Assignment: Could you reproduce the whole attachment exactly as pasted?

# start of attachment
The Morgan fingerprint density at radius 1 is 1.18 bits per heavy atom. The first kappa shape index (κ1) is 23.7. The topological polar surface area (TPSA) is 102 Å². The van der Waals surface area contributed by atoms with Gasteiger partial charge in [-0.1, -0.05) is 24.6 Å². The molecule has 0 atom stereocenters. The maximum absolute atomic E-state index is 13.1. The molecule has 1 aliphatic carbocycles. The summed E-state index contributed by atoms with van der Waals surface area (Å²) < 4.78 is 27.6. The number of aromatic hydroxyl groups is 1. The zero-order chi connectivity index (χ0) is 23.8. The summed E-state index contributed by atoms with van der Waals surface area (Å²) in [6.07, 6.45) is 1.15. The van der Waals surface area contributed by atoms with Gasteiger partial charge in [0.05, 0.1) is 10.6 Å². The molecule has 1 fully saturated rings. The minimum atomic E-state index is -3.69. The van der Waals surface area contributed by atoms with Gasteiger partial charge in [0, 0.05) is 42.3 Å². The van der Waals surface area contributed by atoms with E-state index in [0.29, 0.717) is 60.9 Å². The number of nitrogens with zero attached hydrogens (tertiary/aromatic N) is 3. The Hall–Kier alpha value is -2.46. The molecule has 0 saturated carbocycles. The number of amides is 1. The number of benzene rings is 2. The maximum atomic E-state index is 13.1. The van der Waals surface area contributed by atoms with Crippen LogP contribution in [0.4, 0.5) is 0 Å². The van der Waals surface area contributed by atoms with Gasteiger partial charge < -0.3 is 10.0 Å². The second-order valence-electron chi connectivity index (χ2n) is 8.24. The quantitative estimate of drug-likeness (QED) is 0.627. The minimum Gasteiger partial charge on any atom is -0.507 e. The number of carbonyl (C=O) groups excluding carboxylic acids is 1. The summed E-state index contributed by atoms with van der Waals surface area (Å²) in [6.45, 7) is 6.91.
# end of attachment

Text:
The Morgan fingerprint density at radius 1 is 1.18 bits per heavy atom. The first kappa shape index (κ1) is 23.7. The topological polar surface area (TPSA) is 102 Å². The van der Waals surface area contributed by atoms with Gasteiger partial charge in [-0.1, -0.05) is 24.6 Å². The molecule has 0 atom stereocenters. The maximum absolute atomic E-state index is 13.1. The molecule has 1 aliphatic carbocycles. The summed E-state index contributed by atoms with van der Waals surface area (Å²) < 4.78 is 27.6. The number of aromatic hydroxyl groups is 1. The zero-order chi connectivity index (χ0) is 23.8. The summed E-state index contributed by atoms with van der Waals surface area (Å²) in [6.07, 6.45) is 1.15. The van der Waals surface area contributed by atoms with Gasteiger partial charge in [0.05, 0.1) is 10.6 Å². The molecule has 1 fully saturated rings. The minimum atomic E-state index is -3.69. The van der Waals surface area contributed by atoms with Gasteiger partial charge in [0, 0.05) is 42.3 Å². The van der Waals surface area contributed by atoms with E-state index in [0.29, 0.717) is 60.9 Å². The number of nitrogens with zero attached hydrogens (tertiary/aromatic N) is 3. The Hall–Kier alpha value is -2.46. The molecule has 0 saturated carbocycles. The number of amides is 1. The number of benzene rings is 2. The maximum atomic E-state index is 13.1. The van der Waals surface area contributed by atoms with Crippen LogP contribution in [0.4, 0.5) is 0 Å². The van der Waals surface area contributed by atoms with Gasteiger partial charge < -0.3 is 10.0 Å². The second-order valence-electron chi connectivity index (χ2n) is 8.24. The quantitative estimate of drug-likeness (QED) is 0.627. The minimum Gasteiger partial charge on any atom is -0.507 e. The number of carbonyl (C=O) groups excluding carboxylic acids is 1. The summed E-state index contributed by atoms with van der Waals surface area (Å²) in [6.45, 7) is 6.91.